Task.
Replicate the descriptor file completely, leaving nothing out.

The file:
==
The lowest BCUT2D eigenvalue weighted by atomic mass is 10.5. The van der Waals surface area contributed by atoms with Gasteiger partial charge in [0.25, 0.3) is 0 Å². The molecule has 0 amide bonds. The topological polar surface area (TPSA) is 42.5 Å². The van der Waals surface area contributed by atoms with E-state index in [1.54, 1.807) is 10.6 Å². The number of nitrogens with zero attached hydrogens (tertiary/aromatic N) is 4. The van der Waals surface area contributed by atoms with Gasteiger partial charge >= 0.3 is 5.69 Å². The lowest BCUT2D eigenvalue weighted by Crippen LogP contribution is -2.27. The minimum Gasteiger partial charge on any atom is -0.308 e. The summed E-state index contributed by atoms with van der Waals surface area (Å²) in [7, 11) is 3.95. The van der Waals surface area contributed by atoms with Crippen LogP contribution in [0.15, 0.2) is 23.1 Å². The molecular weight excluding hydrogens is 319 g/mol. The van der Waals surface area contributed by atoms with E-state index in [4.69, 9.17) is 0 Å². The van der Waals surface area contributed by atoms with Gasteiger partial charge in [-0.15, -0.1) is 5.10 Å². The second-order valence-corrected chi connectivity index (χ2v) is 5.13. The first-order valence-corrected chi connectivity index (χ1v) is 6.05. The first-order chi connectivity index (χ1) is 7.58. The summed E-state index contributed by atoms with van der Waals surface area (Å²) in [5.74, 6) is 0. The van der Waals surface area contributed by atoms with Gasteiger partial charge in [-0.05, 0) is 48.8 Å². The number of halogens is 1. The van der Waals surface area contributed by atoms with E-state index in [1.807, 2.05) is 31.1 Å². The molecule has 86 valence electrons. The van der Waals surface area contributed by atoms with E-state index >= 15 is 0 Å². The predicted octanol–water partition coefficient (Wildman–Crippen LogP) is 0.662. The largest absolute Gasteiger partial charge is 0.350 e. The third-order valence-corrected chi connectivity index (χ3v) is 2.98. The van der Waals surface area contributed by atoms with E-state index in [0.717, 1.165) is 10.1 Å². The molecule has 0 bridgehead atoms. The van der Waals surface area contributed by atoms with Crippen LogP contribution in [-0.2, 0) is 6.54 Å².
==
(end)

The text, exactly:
The lowest BCUT2D eigenvalue weighted by atomic mass is 10.5. The van der Waals surface area contributed by atoms with Gasteiger partial charge in [0.25, 0.3) is 0 Å². The molecule has 0 amide bonds. The topological polar surface area (TPSA) is 42.5 Å². The van der Waals surface area contributed by atoms with E-state index in [1.54, 1.807) is 10.6 Å². The number of nitrogens with zero attached hydrogens (tertiary/aromatic N) is 4. The van der Waals surface area contributed by atoms with Gasteiger partial charge >= 0.3 is 5.69 Å². The lowest BCUT2D eigenvalue weighted by Crippen LogP contribution is -2.27. The minimum Gasteiger partial charge on any atom is -0.308 e. The summed E-state index contributed by atoms with van der Waals surface area (Å²) in [7, 11) is 3.95. The van der Waals surface area contributed by atoms with Crippen LogP contribution in [0.15, 0.2) is 23.1 Å². The molecular weight excluding hydrogens is 319 g/mol. The van der Waals surface area contributed by atoms with E-state index in [4.69, 9.17) is 0 Å². The van der Waals surface area contributed by atoms with Gasteiger partial charge in [-0.15, -0.1) is 5.10 Å². The second-order valence-corrected chi connectivity index (χ2v) is 5.13. The first-order valence-corrected chi connectivity index (χ1v) is 6.05. The first-order chi connectivity index (χ1) is 7.58. The summed E-state index contributed by atoms with van der Waals surface area (Å²) in [5.74, 6) is 0. The van der Waals surface area contributed by atoms with Gasteiger partial charge in [-0.05, 0) is 48.8 Å². The number of halogens is 1. The van der Waals surface area contributed by atoms with E-state index in [1.807, 2.05) is 31.1 Å². The molecule has 86 valence electrons. The van der Waals surface area contributed by atoms with E-state index >= 15 is 0 Å². The predicted octanol–water partition coefficient (Wildman–Crippen LogP) is 0.662. The largest absolute Gasteiger partial charge is 0.350 e. The third-order valence-corrected chi connectivity index (χ3v) is 2.98. The van der Waals surface area contributed by atoms with E-state index in [0.717, 1.165) is 10.1 Å². The molecule has 0 bridgehead atoms. The van der Waals surface area contributed by atoms with Crippen LogP contribution in [-0.2, 0) is 6.54 Å².